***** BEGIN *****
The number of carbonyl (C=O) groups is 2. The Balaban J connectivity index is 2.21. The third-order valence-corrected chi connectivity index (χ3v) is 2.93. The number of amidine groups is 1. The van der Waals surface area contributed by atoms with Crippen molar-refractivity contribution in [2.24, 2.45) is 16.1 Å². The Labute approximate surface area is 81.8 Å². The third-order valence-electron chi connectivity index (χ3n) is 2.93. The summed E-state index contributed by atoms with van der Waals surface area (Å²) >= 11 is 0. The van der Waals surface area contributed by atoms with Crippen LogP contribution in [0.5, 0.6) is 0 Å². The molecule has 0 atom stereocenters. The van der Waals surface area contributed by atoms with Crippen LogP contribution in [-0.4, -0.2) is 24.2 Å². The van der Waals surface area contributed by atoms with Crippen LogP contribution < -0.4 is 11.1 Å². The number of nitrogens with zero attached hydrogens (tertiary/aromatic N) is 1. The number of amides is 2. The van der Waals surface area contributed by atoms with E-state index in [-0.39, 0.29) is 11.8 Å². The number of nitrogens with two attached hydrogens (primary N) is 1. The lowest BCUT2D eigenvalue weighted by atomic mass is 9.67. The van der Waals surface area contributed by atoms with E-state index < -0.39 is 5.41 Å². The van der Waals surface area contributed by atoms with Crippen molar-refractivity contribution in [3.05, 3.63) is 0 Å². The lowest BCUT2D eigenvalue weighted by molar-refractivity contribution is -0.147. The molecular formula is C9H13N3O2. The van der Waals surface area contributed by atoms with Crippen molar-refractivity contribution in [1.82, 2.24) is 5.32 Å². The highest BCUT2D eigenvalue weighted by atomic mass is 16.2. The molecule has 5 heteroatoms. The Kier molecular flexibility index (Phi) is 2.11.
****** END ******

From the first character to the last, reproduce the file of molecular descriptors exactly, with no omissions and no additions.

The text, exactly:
The number of carbonyl (C=O) groups is 2. The Balaban J connectivity index is 2.21. The third-order valence-corrected chi connectivity index (χ3v) is 2.93. The number of amidine groups is 1. The van der Waals surface area contributed by atoms with Crippen molar-refractivity contribution in [2.24, 2.45) is 16.1 Å². The Labute approximate surface area is 81.8 Å². The third-order valence-electron chi connectivity index (χ3n) is 2.93. The summed E-state index contributed by atoms with van der Waals surface area (Å²) >= 11 is 0. The van der Waals surface area contributed by atoms with Crippen LogP contribution in [0.5, 0.6) is 0 Å². The molecule has 0 atom stereocenters. The van der Waals surface area contributed by atoms with Crippen LogP contribution in [-0.4, -0.2) is 24.2 Å². The van der Waals surface area contributed by atoms with Crippen LogP contribution < -0.4 is 11.1 Å². The number of nitrogens with zero attached hydrogens (tertiary/aromatic N) is 1. The number of amides is 2. The van der Waals surface area contributed by atoms with E-state index in [-0.39, 0.29) is 11.8 Å². The number of nitrogens with two attached hydrogens (primary N) is 1. The lowest BCUT2D eigenvalue weighted by atomic mass is 9.67. The van der Waals surface area contributed by atoms with E-state index < -0.39 is 5.41 Å². The van der Waals surface area contributed by atoms with Crippen molar-refractivity contribution in [3.05, 3.63) is 0 Å². The lowest BCUT2D eigenvalue weighted by molar-refractivity contribution is -0.147. The molecular formula is C9H13N3O2. The van der Waals surface area contributed by atoms with Crippen molar-refractivity contribution in [1.82, 2.24) is 5.32 Å². The highest BCUT2D eigenvalue weighted by atomic mass is 16.2. The molecule has 5 heteroatoms. The Kier molecular flexibility index (Phi) is 2.11.